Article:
Using LTV to Choose a Target

To choose a new customer contribution margin target, you first need a way to measure lifetime value of a new customer, on the campaign, ad group, or channel level. Glew offers a way to gather accurate lifetime value data on a granular level over time—see their blog post for more details!

Once you have your lifetime value metrics, you need to determine how much you’re willing to spend to acquire these new customers. You should base this not only on your lifetime value metrics, but also any relevant cost of goods or variable overhead data. This will also likely differ some for every advertiser based on how aggressive or conservative you choose to be with your spend.

How granular you choose to be with these targets depends on your data, and how you typically manage your ads. You might find that lifetime value differs substantially based on the product segment, in which case you should set different targets for each. These segments may correspond to campaigns or ad groups in your account, depending on how the account is structured. 

Either way, you should now have a benchmark, or new customer contribution margin target, in mind for each ad group or campaign: whether each has its own target or you’re using a broader, overall target. The last step is to factor this target into your management!


Managing Campaigns to Maximize New Customer Contribution Margin

Track your campaign or ad group performance relevant to your contribution margin target. You’ll need to calculate the profitability of each ad group or campaign, including relevant factors like cost of goods and variable overhead.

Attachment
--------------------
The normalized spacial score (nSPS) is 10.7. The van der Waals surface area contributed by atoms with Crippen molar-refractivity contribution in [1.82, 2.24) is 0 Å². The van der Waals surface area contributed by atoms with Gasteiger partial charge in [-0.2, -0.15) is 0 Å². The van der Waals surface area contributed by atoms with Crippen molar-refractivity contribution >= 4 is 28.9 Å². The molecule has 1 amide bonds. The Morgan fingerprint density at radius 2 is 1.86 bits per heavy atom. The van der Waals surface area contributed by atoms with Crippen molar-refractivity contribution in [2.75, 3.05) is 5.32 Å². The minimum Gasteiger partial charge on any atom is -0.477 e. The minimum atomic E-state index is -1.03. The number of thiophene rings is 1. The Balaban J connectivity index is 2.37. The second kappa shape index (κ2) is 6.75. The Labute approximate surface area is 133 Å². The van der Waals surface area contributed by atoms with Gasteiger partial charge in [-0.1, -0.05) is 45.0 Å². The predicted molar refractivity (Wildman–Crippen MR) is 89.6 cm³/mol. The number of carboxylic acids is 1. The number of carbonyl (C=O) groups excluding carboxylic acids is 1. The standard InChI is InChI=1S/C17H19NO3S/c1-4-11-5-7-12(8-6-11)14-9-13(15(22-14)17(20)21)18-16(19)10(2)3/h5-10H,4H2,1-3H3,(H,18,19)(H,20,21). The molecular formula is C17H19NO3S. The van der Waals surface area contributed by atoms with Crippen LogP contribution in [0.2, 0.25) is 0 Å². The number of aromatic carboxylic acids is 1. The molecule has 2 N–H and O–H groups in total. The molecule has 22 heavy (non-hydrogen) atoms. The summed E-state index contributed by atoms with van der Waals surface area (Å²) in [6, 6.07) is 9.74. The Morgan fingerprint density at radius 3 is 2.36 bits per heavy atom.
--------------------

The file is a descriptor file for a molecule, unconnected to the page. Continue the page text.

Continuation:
Once you have your actual contribution margin, compare it to your target, and adjust accordingly. Increase spend to those segments that are exceeding the benchmark, and decrease spend to those that are not. 

You also need to revisit these metrics regularly to ensure you’re still using an accurate benchmark. For example, your new customer contribution margin  may cause you to raise bids on some ad groups or campaigns. However, that extra spend may or may not be driving customers that increase LTV (hopefully so, but not a guarantee!) Checking these metrics every so often ensures you’re still using a target that will maximize new customer acquisition and grow the program: without inadvertently destroying long-term profitability.

Other factors like changes to product line or pricing can also affect your LTV metrics, so make sure to update your targets any time major changes occur.

Using new customer contribution margin as a metric to drive strategy isn’t right for every retailer. It works best for those that have customer value that isn’t well-represented by traditional metrics like short-term profit or revenue.

If your business fits this mold, though, managing to meet a new customer contribution margin target can not only grow sales and profit in the short-term. Combine these targets with a solid campaign strategy, and see how dramatically your profit increases over time!

 To see why lifetime metrics matter in advertising strategy, which metrics to use to effectively track customer lifetime value, and how to access those metrics, check out this blog post from our friends at Glew!

Did you find this article helpful?

Get more delivered to your inbox just like it!